B.5.3 RWSL Kill Switch
B.5.3 RWSL Global Consistency Eurocontrol E-RWSL, Dec 2010 Two modes. Prevention – Same as existing. Incursion - Lights flash to show emergency action needed. ICAO Aerodrome Panel, Oct 2010 Orientation, spacing and use "...only control...to disable....”
B.5.3 RWSL Charting
B.5.3 RWSL Tower Monitor [deleted for upload]
B.5.3 RWSL Tower Monitor (cont’d)
B.5.3 RWSL Final Approach Runway Occupancy System Warn pilot on approach of traffic on runway Use existing PAPIs Flash PAPIs to show conflict FAROS
B.5.3 RWSL FAROS Action Points
B.5.3 RWSL FAROS Performance 25% of US controllers surveyed – negative effect on safety Too many nuisance alerts Deactivated at both test sites - Dallas and Long Beach FAA program on hold for improvements
B.5.3 RWSL Existing Policy AAS 1.1: ACAS should only be considered as a ‘safety net'. ATS 3.18: A safety net is an airborne and/or ground based function, the sole purpose of which is to alert the pilot or controller of the imminence of collision of aircraft, aircraft and terrain/obstacle, as well as penetration of dangerous airspace.
B.5.3 RWSL Existing Policy (cont’d) AAS 3.21 addresses: Controller involvement and training Localized nuisance filters Use of simulation and studies Relevance to safety case
B.5.3 RWSL Conclusions 1 1.RWSL is promising. 2.Runway incursions are not reduced where no conflict is present. 3.International leadership is critical. Non-uniform deployment is a risk. 4.Training of pilots and controllers is vital to success. 5.Interaction with other lighting is a concern. Issues are largely local.
B.5.3 RWSL Conclusions 2 6.Any requirement to scan an additional monitor would increase workload and liability. 7.TOC is concerned RWSL monitors might be used as a surveillance tool without regulation. 8.FAROS in its present state is an immature system. 9.TOC considers RWSL a safety net.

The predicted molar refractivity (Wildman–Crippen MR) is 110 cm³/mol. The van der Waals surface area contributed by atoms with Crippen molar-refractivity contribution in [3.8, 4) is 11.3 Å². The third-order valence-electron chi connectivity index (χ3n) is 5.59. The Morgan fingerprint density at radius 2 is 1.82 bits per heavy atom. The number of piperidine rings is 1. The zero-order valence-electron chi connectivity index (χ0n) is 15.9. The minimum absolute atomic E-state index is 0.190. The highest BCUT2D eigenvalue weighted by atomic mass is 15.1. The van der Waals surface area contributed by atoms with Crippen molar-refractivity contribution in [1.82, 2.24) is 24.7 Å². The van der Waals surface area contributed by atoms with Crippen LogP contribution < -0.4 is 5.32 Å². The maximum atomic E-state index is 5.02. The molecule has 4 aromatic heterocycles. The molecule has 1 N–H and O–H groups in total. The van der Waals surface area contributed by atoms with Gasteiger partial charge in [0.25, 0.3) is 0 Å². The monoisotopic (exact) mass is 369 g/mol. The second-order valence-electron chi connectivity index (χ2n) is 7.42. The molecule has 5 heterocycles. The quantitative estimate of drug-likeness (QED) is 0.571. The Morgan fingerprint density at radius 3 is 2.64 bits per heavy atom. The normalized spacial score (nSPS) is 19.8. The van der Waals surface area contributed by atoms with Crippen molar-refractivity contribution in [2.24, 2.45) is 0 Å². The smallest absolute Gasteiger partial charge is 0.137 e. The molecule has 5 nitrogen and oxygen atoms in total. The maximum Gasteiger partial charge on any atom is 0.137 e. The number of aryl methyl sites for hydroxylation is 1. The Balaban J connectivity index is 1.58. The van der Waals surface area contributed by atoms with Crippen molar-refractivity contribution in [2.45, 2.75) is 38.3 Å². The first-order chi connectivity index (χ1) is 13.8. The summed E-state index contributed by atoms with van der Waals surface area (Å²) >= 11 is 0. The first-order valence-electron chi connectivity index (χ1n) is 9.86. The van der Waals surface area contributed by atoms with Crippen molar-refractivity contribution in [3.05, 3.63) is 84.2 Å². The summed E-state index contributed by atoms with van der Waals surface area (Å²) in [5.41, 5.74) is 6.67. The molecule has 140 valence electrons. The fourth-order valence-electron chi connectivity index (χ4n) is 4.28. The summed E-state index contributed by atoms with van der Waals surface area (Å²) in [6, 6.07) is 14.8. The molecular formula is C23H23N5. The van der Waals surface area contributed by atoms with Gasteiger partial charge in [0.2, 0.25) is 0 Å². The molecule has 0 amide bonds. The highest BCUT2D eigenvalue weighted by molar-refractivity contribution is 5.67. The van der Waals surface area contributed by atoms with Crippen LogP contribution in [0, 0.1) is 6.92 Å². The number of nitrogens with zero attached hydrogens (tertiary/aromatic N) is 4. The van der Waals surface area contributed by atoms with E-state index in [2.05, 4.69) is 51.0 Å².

B.5.3 RWSL Debate
B.5.3 RWSL 4.1 - IFATCA Policy is: IFATCA supports RWSL provided the following criteria are met: The system will be used as a safety net. It will operate automatically with no controller input required. The system specifications are globally harmonized under ICAO guidance. Potential confusion with other lighting systems is eliminated or mitigated. Clearance to proceed will still be required. Recommendations 1
B.5.3 RWSL Recommendations 2 4.1 – (continued): IFATCA supports RWSL provided the following criteria are met: All surface traffic will be required to comply with the system. Comprehensive training is provided to all pilots, drivers and controllers. False activations are kept to an absolute minimum. and is included on page ? ? ? ? of the IFATCA Technical and Professional Manual.
B.5.3 RWSL Recommendations 3 4.2 - IFATCA Policy is: If RWSL activations are displayed to the controller, the following criteria should be met: The information should be efficiently incorporated into existing surveillance displays at the appropriate control positions. Legal responsibilities are clearly and unambiguously defined. and is included on page ? ? ? ? of the IFATCA Technical and Professional Manual.